The growing Chinese footprint in the Pacific

Posted: Date Posted – 12:50 AM, Tue – Jul 5, 22

By Henryk Szadziewski

From small diplomatic moves to a doubling of trade, China’s interests in Pacific island nations have expanded over the past decade.

Today, in a world of growing geopolitical instability and tension around Taiwan, China is in a position to be a lasting partner in the region. The former Chinese ambassador to the United States recently pointed out that Australia treats the Pacific like a “backyard”, still maintaining a vision rooted in the past, while China wants a more “modern” relationship with its neighbors.

Soft diplomacy

What started for China as an economic relationship with investments in the fishing and mining sectors has expanded to more comprehensive economic, security and diplomatic relations, especially after the announcement of the Belt and Road Initiative (BRI) in 2013. diplomacy, providing Pacific Islanders with training in areas such as law, agriculture and journalism.

Before economic ties, there were historical ones. People of Chinese descent have been present in the Pacific Islands for more than 200 years, as traders, speculators, indentured laborers and political refugees moved in from south and southeast China.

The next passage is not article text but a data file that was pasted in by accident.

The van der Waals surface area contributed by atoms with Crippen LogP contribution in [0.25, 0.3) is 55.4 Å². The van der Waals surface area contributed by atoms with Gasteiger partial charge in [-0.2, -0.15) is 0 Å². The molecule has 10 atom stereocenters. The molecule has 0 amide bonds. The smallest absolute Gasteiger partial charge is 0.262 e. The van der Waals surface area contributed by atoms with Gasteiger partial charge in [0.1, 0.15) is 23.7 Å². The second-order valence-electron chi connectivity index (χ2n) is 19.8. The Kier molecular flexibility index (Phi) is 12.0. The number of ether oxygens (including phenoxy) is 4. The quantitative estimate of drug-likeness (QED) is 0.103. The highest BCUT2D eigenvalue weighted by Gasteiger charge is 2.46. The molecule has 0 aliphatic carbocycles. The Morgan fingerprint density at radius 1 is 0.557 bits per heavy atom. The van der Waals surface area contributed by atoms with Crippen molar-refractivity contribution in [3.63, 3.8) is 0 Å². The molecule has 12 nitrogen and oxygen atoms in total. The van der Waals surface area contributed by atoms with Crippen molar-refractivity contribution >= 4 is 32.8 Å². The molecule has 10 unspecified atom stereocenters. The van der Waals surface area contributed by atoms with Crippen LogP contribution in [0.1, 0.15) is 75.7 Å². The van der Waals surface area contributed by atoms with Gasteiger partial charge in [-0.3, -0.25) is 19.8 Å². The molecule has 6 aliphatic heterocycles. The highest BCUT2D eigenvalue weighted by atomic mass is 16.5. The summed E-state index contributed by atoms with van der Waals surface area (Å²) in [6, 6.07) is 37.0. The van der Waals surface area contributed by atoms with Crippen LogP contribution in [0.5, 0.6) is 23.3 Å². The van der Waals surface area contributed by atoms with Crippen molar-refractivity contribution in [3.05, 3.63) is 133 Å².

Before 1975, most Pacific island countries recognized Taiwan (or the Republic of China). But Fiji and Samoa became the first to develop diplomatic relations in 1975. Since then, eight other states in the region have moved on from Taiwan and developed formal relations with Beijing: Papua New Guinea (1976), Vanuatu (1982), Federated States of Micronesia (1989), Cook Islands (1997), Tonga (1998), Niue (2007), Solomon Islands (2019) and Kiribati (2019).

South-South cooperation

The Chinese government calls its growing presence an expression of “South-South cooperation”: a movement that prioritizes the transfer of knowledge, resources and technology between countries in the South. Chinese officials often accuse Western countries of condescending to Pacific islanders.

The scaling up of state engagement began in Fiji in 2006, at the first Leaders’ Forum for Economic Development and Cooperation between China and Pacific Island Countries. The gathering of senior politicians set the tone for economic cooperation through grants, loans and preferential exchanges.

“Visiting diplomacy” has been a key indicator of the Chinese state’s growing interest in the region. Since 2014, there have been 32 face-to-face meetings between Pacific leaders and Chinese President Xi Jinping – an unprecedented level of contact compared to the predecessors of Xi Jiang Zemin (1993-2003) and Hu Jintao ( 2003-2013).

The 2014 meeting in Nadi, Fiji, between Xi and political leaders from eight Pacific island countries was a milestone in Beijing’s expansion. Xi invited the dignitaries to “take a ride on China’s development ‘express train'” as part of the BRI Maritime Silk Road. All of Beijing’s regional diplomatic partners have since signed MoUs with the BRI. Foreign direct investment also increased by 175% in the two years following the visit, with 70% of the $2.8 billion invested going to PNG.

Chinese Foreign Minister Wang Yi’s tour of seven Pacific island states in May 2022 was the latest example of visiting diplomacy – showing how China’s presence has gone beyond just economic ties.